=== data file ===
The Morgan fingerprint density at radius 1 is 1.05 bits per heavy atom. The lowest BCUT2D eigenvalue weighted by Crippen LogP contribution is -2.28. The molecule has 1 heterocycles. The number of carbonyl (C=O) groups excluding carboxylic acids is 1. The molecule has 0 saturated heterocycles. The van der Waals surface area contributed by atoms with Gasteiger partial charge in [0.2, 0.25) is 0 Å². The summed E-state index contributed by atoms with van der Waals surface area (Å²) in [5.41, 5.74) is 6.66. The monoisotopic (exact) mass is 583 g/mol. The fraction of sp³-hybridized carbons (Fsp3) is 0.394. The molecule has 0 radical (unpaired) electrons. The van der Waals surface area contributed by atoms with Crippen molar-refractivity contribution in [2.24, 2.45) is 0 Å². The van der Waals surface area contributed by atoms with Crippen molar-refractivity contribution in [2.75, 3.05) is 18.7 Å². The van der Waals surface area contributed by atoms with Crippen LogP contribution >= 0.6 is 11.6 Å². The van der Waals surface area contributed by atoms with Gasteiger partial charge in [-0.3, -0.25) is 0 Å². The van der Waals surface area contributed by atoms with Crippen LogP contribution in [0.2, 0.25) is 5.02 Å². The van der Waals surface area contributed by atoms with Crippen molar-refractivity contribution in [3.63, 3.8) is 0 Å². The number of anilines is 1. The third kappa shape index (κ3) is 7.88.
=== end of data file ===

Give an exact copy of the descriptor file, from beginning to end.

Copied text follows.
The Morgan fingerprint density at radius 1 is 1.05 bits per heavy atom. The lowest BCUT2D eigenvalue weighted by Crippen LogP contribution is -2.28. The molecule has 1 heterocycles. The number of carbonyl (C=O) groups excluding carboxylic acids is 1. The molecule has 0 saturated heterocycles. The van der Waals surface area contributed by atoms with Gasteiger partial charge in [0.2, 0.25) is 0 Å². The summed E-state index contributed by atoms with van der Waals surface area (Å²) in [5.41, 5.74) is 6.66. The monoisotopic (exact) mass is 583 g/mol. The fraction of sp³-hybridized carbons (Fsp3) is 0.394. The molecule has 0 radical (unpaired) electrons. The van der Waals surface area contributed by atoms with Crippen molar-refractivity contribution in [2.24, 2.45) is 0 Å². The van der Waals surface area contributed by atoms with Crippen molar-refractivity contribution in [2.75, 3.05) is 18.7 Å². The van der Waals surface area contributed by atoms with Crippen LogP contribution >= 0.6 is 11.6 Å². The van der Waals surface area contributed by atoms with Gasteiger partial charge in [-0.3, -0.25) is 0 Å². The van der Waals surface area contributed by atoms with Crippen LogP contribution in [0.2, 0.25) is 5.02 Å². The van der Waals surface area contributed by atoms with Crippen molar-refractivity contribution in [3.63, 3.8) is 0 Å². The number of anilines is 1. The third kappa shape index (κ3) is 7.88.